Nina Czegledy, artist, curator, educator, works internationally on collaborative art, science & technology projects. The changing perception of the human body and its environment as well as paradigm shifts in the arts inform her projects. She has exhibited and published widely, won awards for her artwork and has initiated, lead and participated in workshops, forums and festivals worldwide at international events.


. Aesthetics of Perception, a historical approximation to inhuman vision and its ecological meaning.

Aesthetics is derived from the Greek term aisthetikos, meaning “aesthetics, sensitive, sentient, about sense perception”. First considered as the critic of taste [Baumgarten, 1750] aesthetics was enmeshed in a historical narrative that imposes a distinction between the cognitive-semantic and the affective-stimulant. This paper will sketch a different narrative in which perception is linked to knowledge. In this history, art is an experimental endeavour in which media are resurfaced as constitutive of our experience and always linked to situated histories and politics. Media digital or analogue links the viewer in networks of transindivituation that go beyond their organic limits [Stiegler, 2009, Colebrook, 2014].
This history starts in Modernity with Goethe’s experiments on the perception of colour that led into the avant-garde, this introduction will link with contemporary art and New Media. The possibility of interpretation and action always relies on a complex relationship between digital and analogue, or the capacity to reduce differential complexity to already established units of recognition [Bergson, 1912]. Artworks that process data implementing interfaces and ‘intelligent’ systems whit purposes other than efficiency, control or organic live maintenance engages us in complex ecologies that go beyond our organic limits and our milieu as a given system. This creative process opens our perception to a posthuman world, Gaia evolving indifferent to us [Margulis] and into the possibility of other futures.

Sandra Alvaro is PhD in Philosophy and an adjunct professor of Contemporary Art at the Universitat Autonoma de Barcelona (UAB). Among her research main areas are Aesthetics and Contemporary Art, the Aesthetics and Politics of computational technologies; urbanism and posthumanism.

9/25/21 12:30 pm - 9/25/21 2:00 pm

Parallel Sessions / Panel 4B. (SONIC1) SENSORY PERCEPTION

Michelle LEWIS-KING / Kazuhiro JO, Roy TAMAKI, Takuya ISHIKAWA, Tomoya MATSUURA / Silvia ROSANI / Petros TATSIOPOULOS
Moderator Raivo KELOMEES

Michelle LEWIS-KING. Qiscapes: Listening to Cosmological Body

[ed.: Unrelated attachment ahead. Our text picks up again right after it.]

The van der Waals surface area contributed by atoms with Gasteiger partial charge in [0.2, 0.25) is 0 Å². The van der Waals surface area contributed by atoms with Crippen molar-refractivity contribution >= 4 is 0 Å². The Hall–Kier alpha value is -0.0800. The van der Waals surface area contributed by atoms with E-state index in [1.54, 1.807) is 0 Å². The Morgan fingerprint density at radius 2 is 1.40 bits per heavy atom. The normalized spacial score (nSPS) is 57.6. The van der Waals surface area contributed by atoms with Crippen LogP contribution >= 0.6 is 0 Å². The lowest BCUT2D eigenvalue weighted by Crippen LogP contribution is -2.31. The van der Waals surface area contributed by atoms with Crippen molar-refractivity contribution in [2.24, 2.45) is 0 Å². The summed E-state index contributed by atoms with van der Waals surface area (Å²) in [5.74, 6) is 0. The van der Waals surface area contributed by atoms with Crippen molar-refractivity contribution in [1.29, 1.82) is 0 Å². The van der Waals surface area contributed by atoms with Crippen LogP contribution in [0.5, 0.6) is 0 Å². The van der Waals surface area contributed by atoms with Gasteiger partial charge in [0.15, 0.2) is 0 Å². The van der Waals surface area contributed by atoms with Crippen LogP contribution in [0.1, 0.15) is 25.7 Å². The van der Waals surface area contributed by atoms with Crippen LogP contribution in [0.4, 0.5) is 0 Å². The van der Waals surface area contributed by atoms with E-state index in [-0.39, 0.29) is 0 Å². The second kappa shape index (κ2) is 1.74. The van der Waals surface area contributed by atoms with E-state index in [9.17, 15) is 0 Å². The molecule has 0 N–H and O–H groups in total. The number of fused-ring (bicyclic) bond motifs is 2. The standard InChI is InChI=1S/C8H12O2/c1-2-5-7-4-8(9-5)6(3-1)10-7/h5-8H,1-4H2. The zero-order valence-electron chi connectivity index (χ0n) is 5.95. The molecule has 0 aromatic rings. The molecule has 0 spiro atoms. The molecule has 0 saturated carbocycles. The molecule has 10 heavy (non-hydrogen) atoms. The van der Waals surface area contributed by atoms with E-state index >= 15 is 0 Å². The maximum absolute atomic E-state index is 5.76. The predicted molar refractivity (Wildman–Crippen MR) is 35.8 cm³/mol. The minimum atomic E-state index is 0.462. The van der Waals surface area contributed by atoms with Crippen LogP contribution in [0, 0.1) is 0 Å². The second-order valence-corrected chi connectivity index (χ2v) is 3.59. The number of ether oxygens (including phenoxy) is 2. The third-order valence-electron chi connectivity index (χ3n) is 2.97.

Kazuhiro JO, Roy TAMAKI, Takuya ISHIKAWA, Tomoya MATSUURA. Naku: The ‘primary’ of a voice in an anechoic chamber
Silvia ROSANI. AmotIon – emotional content to connect non-musicians to electroacoustic instruments
Petros TATSIOPOULOS. Computed Spatiality and non-Linearity, or the Virtuality of Sound

Michelle LEWIS-KING. Qiscapes: Listening to Cosmological Body

This presentation introduces Qiscapes 氣穴音景 (2019-), a cross-disciplinary research series that investigates complex inter-relationships between embodiment, the performance of medicine and cross-cultural approaches to science and technology. Drawing on my experience as an artist, acupuncturist and digital humanities scholar, I re-stage the Chinese medicine encounter within a digital performance context to create immersive spatial audio environments that form a co-resonant ‘healing’ relationality between peoples’ bodies and their environments. Qiscapes explores the contested existence of qi 氣. To do this, I created an instrument that sonically amplifies the process of acupuncture point location (qi anatomy) as well as the strength or weakness of ‘biosignals’ (or ‘qi’) that travel through each acu-point (qi physiology). The device is adapted from a clinical device into a medical-performance instrument that queries and materialises the existence of an intangible concept-material that many (especially western societies) believe is myth. The performances explore the meridian and point cartographies of human body (and animal bodies) from traditional Chinese medical texts in relation to the acupuncture point location and qi dynamics in real-time within the bodies of performance participants. As a result, each body reveals a bespoke ‘qi’ soundscape that materialises a nonmodern and transcultural vision of the body.